Isabelle Rossignol is a very devil-may-care eighteen-year-old who has been thrown out of private schools and convent schools for as long as she can remember. After the death of her mother years before and being abandoned by Vianne, her sister, Isabelle is pretty much on her own. When she makes one wrong move at her current school, she is informed that she must leave and that means that she needs to return to her emotionally unavailable father, Julien, who lives in Paris. As he picks her up at the train station, he is furious that she is back and declares that she will not be staying long. Not long after, he sends her off to live with her sister in Carriveau, altogether washing his hands of her.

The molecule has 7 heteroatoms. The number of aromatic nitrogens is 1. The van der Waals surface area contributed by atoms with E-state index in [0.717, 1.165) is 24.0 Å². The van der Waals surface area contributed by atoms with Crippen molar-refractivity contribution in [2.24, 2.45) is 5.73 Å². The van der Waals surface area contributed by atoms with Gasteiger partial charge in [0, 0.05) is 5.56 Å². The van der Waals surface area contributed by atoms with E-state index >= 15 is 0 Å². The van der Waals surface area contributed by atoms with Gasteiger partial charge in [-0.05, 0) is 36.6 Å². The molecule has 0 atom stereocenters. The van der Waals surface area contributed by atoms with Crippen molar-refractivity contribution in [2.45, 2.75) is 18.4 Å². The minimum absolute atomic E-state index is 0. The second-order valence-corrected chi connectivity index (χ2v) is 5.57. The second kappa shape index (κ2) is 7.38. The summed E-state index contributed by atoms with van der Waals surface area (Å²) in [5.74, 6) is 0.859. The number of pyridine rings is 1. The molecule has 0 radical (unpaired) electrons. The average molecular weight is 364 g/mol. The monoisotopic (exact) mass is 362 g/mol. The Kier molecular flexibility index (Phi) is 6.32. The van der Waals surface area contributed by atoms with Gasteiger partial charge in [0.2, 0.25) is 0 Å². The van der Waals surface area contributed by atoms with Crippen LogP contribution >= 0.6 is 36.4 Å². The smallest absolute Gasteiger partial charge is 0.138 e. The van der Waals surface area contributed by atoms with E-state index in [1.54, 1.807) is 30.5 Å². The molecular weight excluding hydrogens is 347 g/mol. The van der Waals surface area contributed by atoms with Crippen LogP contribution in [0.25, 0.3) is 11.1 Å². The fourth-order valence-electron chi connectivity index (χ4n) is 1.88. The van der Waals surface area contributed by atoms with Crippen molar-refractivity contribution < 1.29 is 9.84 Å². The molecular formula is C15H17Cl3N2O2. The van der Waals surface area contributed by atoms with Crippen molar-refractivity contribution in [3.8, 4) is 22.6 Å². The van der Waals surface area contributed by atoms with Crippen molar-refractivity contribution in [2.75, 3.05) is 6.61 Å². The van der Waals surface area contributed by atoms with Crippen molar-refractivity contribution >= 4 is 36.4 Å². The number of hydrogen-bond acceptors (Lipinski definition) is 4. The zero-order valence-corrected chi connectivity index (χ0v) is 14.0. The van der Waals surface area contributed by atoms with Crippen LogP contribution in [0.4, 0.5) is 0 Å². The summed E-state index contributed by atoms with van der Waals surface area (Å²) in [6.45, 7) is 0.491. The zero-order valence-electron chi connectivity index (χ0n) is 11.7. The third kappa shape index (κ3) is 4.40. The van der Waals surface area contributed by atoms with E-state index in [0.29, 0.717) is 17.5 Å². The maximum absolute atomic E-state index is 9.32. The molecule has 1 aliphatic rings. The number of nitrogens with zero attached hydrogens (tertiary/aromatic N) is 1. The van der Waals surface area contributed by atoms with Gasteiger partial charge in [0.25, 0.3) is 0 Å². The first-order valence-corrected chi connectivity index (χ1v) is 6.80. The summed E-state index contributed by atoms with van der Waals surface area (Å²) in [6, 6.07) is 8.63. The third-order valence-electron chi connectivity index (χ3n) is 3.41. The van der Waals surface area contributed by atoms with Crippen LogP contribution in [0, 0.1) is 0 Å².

En route to visit her sister, Isabelle witnesses the horrors of war firsthand.  When the Nazis advance with an aerial attack, she observes many people die around her from the onslaught and, as per usual, she finds herself very much alone.  Filthy and surrounded by strangers eager to escape the attack, Isabelle is helped by Gaëtan, a young man who is dressed in dirty clothing.  Unsurprisingly, she discovers that this young man is a criminal and that he was let out of prison recently, someone he asserts that she should be wary of.  All throughout the chaos, he looks after her and makes sure that she survives the horrid situation.  However, it is in watching innocent French people die that Isabelle’s resolution to join the French resistance is made.  By the time that the two of them make it to Carriveau, Isabelle is injured and weak, having gone days without eating anything.  It is there that she admits her feelings for the mysterious and young Gaëtan, daring to say, “I love you.”  Like a scared rabbit, he tells Isabelle that she isn’t ready and leaves her at her sister’s house.